Date: Jan 01, 2007
Effective Dec. 22, 2007, manufacturers or distributors of dietary supplements and non-prescription (over-the-counter) drug products will be required to report serious adverse events regarding their products under a new law passed in the waning days of the last Congress and signed by the President. The "Dietary Supplement and Nonprescription Drug Consumer Protection Act" amends the Federal Food, Drug and Cosmetic Act and also requires manufacturer or distributor contact information on the labels of these products.
Currently, manufacturers of prescription and some non-prescription drugs are required to report to the Food and Drug Administration (FDA) adverse events that result from the use of their drugs. No such requirements apply to dietary supplements, although some reports are voluntarily made. The new law will require "responsible persons" (typically manufacturers or distributors) to submit to the FDA "serious adverse event reports" (SAERs) received for finished OTC drug products and dietary supplements, along with a copy of the product's label.
A "serious adverse event" is an event that (A) results in death; a life-threatening experience; inpatient hospitalization; a persistent or significant disability or incapacity; or a congenital anomaly or birth defect; or (B) requires a medical or surgical intervention to prevent one of these outcomes.
Such reports must be submitted within 15 business days from the date of receipt of the information. New information concerning the adverse event that is received within one year of the initial report must also be submitted to the agency.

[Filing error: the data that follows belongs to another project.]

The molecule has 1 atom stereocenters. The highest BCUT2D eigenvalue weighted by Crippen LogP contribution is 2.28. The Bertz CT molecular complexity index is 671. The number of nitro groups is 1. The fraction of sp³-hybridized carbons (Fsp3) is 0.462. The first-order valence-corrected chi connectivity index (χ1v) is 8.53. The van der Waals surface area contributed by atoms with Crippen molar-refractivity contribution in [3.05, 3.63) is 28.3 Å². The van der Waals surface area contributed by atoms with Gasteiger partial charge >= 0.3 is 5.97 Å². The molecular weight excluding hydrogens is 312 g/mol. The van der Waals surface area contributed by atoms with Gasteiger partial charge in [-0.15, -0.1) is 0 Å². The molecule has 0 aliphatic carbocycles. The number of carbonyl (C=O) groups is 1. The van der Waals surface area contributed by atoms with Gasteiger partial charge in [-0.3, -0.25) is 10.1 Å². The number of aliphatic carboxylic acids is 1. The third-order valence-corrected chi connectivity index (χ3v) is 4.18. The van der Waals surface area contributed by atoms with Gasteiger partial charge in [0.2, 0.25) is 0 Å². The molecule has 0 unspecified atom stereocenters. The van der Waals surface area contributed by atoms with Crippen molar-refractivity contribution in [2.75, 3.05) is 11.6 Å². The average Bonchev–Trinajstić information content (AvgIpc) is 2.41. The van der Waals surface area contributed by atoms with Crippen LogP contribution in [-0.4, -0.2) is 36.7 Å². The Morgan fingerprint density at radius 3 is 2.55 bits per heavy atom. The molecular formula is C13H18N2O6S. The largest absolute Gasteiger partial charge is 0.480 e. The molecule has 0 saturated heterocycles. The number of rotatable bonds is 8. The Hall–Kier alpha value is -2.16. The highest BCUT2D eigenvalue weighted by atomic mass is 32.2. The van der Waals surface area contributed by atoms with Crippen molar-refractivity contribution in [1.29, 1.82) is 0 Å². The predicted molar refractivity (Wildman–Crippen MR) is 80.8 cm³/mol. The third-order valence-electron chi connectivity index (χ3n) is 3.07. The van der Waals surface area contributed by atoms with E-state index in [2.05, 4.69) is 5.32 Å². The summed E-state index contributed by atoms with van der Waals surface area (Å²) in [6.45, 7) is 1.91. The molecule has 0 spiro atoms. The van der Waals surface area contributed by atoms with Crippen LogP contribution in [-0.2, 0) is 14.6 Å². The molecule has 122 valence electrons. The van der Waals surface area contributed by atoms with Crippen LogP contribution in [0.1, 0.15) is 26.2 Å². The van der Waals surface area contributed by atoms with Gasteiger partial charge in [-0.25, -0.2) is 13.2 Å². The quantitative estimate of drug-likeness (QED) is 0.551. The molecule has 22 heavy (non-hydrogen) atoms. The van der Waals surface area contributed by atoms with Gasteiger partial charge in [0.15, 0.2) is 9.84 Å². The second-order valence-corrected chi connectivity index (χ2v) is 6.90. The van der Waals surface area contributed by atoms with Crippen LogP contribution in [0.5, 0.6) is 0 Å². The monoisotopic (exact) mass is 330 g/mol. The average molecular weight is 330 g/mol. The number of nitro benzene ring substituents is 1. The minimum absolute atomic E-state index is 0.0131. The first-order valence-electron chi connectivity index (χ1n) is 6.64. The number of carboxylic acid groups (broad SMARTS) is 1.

Nothing prevents the voluntary submission of adverse event reports (AERs) that do not rise to the level of being "serious." However, in any case, records of all adverse events (whether serious or not) must be kept for six years for FDA review.
Products labeled on or after Dec. 22, 2007, will need to include a domestic address or domestic phone number through which the responsible person can receive reports of adverse events. Products that do not include such information (including those imported from foreign manufacturers) will be deemed to be "misbranded" and subject to regulatory action by the FDA.
The law preempts any state or local requirements for reporting adverse events that are not identical to the federal requirements. In addition, the submission of an AER is specifically prohibited from being construed as an admission that the product involved caused or contributed to the adverse event.
The major dietary supplement and OTC drug trade associations strongly supported the legislation, since it is expected to increase consumer confidence in the safety of these products (and dietary supplements in particular) by providing the FDA with the means to monitor potential health risks associated with their use.
Used with permission. Copyright FOOD & DRUG PACKAGING, January, 2007.
For further information about this article, please contact George G. Misko at 202-434-4170 or by email at email@example.com.